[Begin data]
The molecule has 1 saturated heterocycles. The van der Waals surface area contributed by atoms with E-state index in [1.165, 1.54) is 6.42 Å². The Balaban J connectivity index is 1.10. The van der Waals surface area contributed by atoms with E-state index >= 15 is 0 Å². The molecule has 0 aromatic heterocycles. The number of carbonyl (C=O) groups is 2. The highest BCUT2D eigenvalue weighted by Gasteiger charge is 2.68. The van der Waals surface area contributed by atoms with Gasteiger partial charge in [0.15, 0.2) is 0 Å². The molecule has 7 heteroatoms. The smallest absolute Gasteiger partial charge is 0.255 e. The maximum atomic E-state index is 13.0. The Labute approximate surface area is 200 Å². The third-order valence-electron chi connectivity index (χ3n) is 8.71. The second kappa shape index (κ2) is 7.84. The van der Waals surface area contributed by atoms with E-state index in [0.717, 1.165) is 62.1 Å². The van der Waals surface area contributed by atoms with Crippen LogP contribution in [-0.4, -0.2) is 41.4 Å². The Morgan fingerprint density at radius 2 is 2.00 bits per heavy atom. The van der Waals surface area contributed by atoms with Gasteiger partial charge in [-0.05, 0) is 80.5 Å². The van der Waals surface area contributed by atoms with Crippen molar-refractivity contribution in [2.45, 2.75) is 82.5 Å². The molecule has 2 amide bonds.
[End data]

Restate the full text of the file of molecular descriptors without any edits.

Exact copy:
The molecule has 1 saturated heterocycles. The van der Waals surface area contributed by atoms with E-state index in [1.165, 1.54) is 6.42 Å². The Balaban J connectivity index is 1.10. The van der Waals surface area contributed by atoms with E-state index >= 15 is 0 Å². The molecule has 0 aromatic heterocycles. The number of carbonyl (C=O) groups is 2. The highest BCUT2D eigenvalue weighted by Gasteiger charge is 2.68. The van der Waals surface area contributed by atoms with Gasteiger partial charge in [0.15, 0.2) is 0 Å². The molecule has 7 heteroatoms. The smallest absolute Gasteiger partial charge is 0.255 e. The maximum atomic E-state index is 13.0. The Labute approximate surface area is 200 Å². The third-order valence-electron chi connectivity index (χ3n) is 8.71. The second kappa shape index (κ2) is 7.84. The van der Waals surface area contributed by atoms with E-state index in [0.717, 1.165) is 62.1 Å². The van der Waals surface area contributed by atoms with Crippen LogP contribution in [-0.4, -0.2) is 41.4 Å². The Morgan fingerprint density at radius 2 is 2.00 bits per heavy atom. The van der Waals surface area contributed by atoms with Gasteiger partial charge in [-0.05, 0) is 80.5 Å². The van der Waals surface area contributed by atoms with Crippen molar-refractivity contribution in [2.45, 2.75) is 82.5 Å². The molecule has 2 amide bonds.